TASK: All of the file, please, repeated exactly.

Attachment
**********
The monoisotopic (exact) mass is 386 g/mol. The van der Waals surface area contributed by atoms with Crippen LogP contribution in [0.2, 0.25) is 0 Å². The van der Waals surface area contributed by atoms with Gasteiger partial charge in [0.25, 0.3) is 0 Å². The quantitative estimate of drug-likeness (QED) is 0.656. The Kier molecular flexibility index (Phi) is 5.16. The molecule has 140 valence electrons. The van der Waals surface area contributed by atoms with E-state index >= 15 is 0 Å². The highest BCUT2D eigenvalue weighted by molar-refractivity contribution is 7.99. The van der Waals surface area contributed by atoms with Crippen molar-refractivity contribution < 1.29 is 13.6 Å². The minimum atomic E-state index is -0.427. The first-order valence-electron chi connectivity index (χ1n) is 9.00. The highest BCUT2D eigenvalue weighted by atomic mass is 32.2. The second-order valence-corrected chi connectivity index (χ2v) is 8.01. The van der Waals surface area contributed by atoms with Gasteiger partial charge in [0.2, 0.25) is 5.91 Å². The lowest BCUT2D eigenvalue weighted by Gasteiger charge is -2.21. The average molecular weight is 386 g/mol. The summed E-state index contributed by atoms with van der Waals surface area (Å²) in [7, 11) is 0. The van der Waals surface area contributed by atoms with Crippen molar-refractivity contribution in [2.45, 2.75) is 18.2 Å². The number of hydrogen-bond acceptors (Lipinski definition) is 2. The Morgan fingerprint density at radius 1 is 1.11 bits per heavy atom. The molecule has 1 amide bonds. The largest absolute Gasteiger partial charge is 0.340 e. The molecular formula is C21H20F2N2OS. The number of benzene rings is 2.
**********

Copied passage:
The monoisotopic (exact) mass is 386 g/mol. The van der Waals surface area contributed by atoms with Crippen LogP contribution in [0.2, 0.25) is 0 Å². The van der Waals surface area contributed by atoms with Gasteiger partial charge in [0.25, 0.3) is 0 Å². The quantitative estimate of drug-likeness (QED) is 0.656. The Kier molecular flexibility index (Phi) is 5.16. The molecule has 140 valence electrons. The van der Waals surface area contributed by atoms with E-state index >= 15 is 0 Å². The highest BCUT2D eigenvalue weighted by molar-refractivity contribution is 7.99. The van der Waals surface area contributed by atoms with Crippen molar-refractivity contribution < 1.29 is 13.6 Å². The minimum atomic E-state index is -0.427. The first-order valence-electron chi connectivity index (χ1n) is 9.00. The highest BCUT2D eigenvalue weighted by atomic mass is 32.2. The second-order valence-corrected chi connectivity index (χ2v) is 8.01. The van der Waals surface area contributed by atoms with Gasteiger partial charge in [0.2, 0.25) is 5.91 Å². The lowest BCUT2D eigenvalue weighted by Gasteiger charge is -2.21. The average molecular weight is 386 g/mol. The summed E-state index contributed by atoms with van der Waals surface area (Å²) in [7, 11) is 0. The van der Waals surface area contributed by atoms with Crippen molar-refractivity contribution in [2.45, 2.75) is 18.2 Å². The number of hydrogen-bond acceptors (Lipinski definition) is 2. The Morgan fingerprint density at radius 1 is 1.11 bits per heavy atom. The molecule has 1 amide bonds. The largest absolute Gasteiger partial charge is 0.340 e. The molecular formula is C21H20F2N2OS. The number of benzene rings is 2.